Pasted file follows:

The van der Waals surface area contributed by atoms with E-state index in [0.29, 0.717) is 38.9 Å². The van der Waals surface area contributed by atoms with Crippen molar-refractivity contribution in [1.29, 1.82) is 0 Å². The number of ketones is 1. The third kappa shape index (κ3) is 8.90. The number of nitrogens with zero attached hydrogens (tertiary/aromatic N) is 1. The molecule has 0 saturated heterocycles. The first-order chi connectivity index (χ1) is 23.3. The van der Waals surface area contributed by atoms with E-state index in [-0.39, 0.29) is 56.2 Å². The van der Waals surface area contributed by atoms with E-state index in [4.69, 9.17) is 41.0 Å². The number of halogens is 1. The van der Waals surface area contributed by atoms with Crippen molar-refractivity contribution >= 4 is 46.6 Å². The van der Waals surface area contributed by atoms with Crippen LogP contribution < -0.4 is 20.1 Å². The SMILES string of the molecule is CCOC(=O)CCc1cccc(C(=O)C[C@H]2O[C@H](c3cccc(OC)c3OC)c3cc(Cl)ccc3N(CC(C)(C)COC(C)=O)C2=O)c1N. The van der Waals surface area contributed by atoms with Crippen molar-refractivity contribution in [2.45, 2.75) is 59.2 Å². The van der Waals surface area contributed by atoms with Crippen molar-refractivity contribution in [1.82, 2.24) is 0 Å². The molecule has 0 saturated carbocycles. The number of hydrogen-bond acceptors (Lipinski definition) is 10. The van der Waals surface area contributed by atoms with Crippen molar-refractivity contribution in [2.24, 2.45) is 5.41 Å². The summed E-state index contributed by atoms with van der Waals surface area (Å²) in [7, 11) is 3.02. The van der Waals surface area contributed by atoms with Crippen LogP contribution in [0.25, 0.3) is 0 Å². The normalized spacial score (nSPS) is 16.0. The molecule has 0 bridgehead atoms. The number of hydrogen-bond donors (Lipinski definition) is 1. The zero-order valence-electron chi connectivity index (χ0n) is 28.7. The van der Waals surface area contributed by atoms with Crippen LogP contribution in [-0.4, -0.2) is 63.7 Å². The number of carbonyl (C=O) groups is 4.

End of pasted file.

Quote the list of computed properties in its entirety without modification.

The van der Waals surface area contributed by atoms with E-state index in [0.29, 0.717) is 38.9 Å². The van der Waals surface area contributed by atoms with Crippen molar-refractivity contribution in [1.29, 1.82) is 0 Å². The number of ketones is 1. The third kappa shape index (κ3) is 8.90. The number of nitrogens with zero attached hydrogens (tertiary/aromatic N) is 1. The molecule has 0 saturated heterocycles. The first-order chi connectivity index (χ1) is 23.3. The van der Waals surface area contributed by atoms with E-state index in [-0.39, 0.29) is 56.2 Å². The van der Waals surface area contributed by atoms with E-state index in [4.69, 9.17) is 41.0 Å². The number of halogens is 1. The van der Waals surface area contributed by atoms with Crippen molar-refractivity contribution >= 4 is 46.6 Å². The van der Waals surface area contributed by atoms with Crippen LogP contribution < -0.4 is 20.1 Å². The SMILES string of the molecule is CCOC(=O)CCc1cccc(C(=O)C[C@H]2O[C@H](c3cccc(OC)c3OC)c3cc(Cl)ccc3N(CC(C)(C)COC(C)=O)C2=O)c1N. The van der Waals surface area contributed by atoms with Crippen molar-refractivity contribution in [2.45, 2.75) is 59.2 Å². The van der Waals surface area contributed by atoms with Crippen molar-refractivity contribution in [1.82, 2.24) is 0 Å². The molecule has 0 saturated carbocycles. The number of hydrogen-bond acceptors (Lipinski definition) is 10. The van der Waals surface area contributed by atoms with Crippen molar-refractivity contribution in [2.24, 2.45) is 5.41 Å². The summed E-state index contributed by atoms with van der Waals surface area (Å²) in [7, 11) is 3.02. The van der Waals surface area contributed by atoms with Crippen LogP contribution in [0.25, 0.3) is 0 Å². The normalized spacial score (nSPS) is 16.0. The molecule has 0 bridgehead atoms. The number of hydrogen-bond donors (Lipinski definition) is 1. The zero-order valence-electron chi connectivity index (χ0n) is 28.7. The van der Waals surface area contributed by atoms with Crippen LogP contribution in [-0.4, -0.2) is 63.7 Å². The number of carbonyl (C=O) groups is 4.